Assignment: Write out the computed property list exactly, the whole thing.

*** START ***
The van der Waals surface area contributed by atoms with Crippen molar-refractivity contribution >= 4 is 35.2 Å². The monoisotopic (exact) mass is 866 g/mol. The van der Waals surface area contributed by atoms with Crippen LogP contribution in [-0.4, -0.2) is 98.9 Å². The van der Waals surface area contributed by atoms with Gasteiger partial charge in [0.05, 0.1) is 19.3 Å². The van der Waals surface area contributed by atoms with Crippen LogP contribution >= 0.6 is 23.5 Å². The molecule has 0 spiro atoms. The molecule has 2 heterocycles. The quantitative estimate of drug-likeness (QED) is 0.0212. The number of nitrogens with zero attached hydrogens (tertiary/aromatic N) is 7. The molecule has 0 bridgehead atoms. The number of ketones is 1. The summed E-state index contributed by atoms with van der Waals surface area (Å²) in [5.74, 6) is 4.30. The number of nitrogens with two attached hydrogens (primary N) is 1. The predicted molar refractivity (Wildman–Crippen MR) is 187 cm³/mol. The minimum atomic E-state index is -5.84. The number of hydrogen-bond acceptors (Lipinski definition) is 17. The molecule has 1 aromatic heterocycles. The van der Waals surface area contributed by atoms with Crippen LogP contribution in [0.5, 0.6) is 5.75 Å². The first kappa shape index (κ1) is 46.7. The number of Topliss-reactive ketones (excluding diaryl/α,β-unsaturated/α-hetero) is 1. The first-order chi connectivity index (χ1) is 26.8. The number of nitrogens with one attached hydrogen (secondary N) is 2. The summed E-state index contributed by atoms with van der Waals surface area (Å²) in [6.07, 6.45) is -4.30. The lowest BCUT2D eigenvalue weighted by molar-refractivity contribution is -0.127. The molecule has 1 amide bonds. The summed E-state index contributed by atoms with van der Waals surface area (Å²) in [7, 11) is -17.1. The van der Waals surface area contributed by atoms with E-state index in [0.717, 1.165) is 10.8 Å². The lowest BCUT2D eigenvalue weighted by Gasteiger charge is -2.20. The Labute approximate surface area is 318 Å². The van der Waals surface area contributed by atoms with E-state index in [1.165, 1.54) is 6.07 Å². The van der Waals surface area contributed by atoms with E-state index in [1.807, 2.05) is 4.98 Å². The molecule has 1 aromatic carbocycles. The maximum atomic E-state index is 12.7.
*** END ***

The van der Waals surface area contributed by atoms with Crippen molar-refractivity contribution >= 4 is 35.2 Å². The monoisotopic (exact) mass is 866 g/mol. The van der Waals surface area contributed by atoms with Crippen LogP contribution in [-0.4, -0.2) is 98.9 Å². The van der Waals surface area contributed by atoms with Gasteiger partial charge in [0.05, 0.1) is 19.3 Å². The van der Waals surface area contributed by atoms with Crippen LogP contribution >= 0.6 is 23.5 Å². The molecule has 0 spiro atoms. The molecule has 2 heterocycles. The quantitative estimate of drug-likeness (QED) is 0.0212. The number of nitrogens with zero attached hydrogens (tertiary/aromatic N) is 7. The molecule has 0 bridgehead atoms. The number of ketones is 1. The summed E-state index contributed by atoms with van der Waals surface area (Å²) in [5.74, 6) is 4.30. The number of nitrogens with two attached hydrogens (primary N) is 1. The predicted molar refractivity (Wildman–Crippen MR) is 187 cm³/mol. The minimum atomic E-state index is -5.84. The number of hydrogen-bond acceptors (Lipinski definition) is 17. The molecule has 1 aromatic heterocycles. The van der Waals surface area contributed by atoms with Crippen LogP contribution in [0.5, 0.6) is 5.75 Å². The first kappa shape index (κ1) is 46.7. The number of Topliss-reactive ketones (excluding diaryl/α,β-unsaturated/α-hetero) is 1. The first-order chi connectivity index (χ1) is 26.8. The number of nitrogens with one attached hydrogen (secondary N) is 2. The summed E-state index contributed by atoms with van der Waals surface area (Å²) in [6.07, 6.45) is -4.30. The lowest BCUT2D eigenvalue weighted by molar-refractivity contribution is -0.127. The molecule has 1 amide bonds. The summed E-state index contributed by atoms with van der Waals surface area (Å²) in [7, 11) is -17.1. The van der Waals surface area contributed by atoms with E-state index in [0.717, 1.165) is 10.8 Å². The lowest BCUT2D eigenvalue weighted by Gasteiger charge is -2.20. The Labute approximate surface area is 318 Å². The van der Waals surface area contributed by atoms with E-state index in [1.165, 1.54) is 6.07 Å². The van der Waals surface area contributed by atoms with E-state index in [1.807, 2.05) is 4.98 Å². The molecule has 1 aromatic carbocycles. The maximum atomic E-state index is 12.7.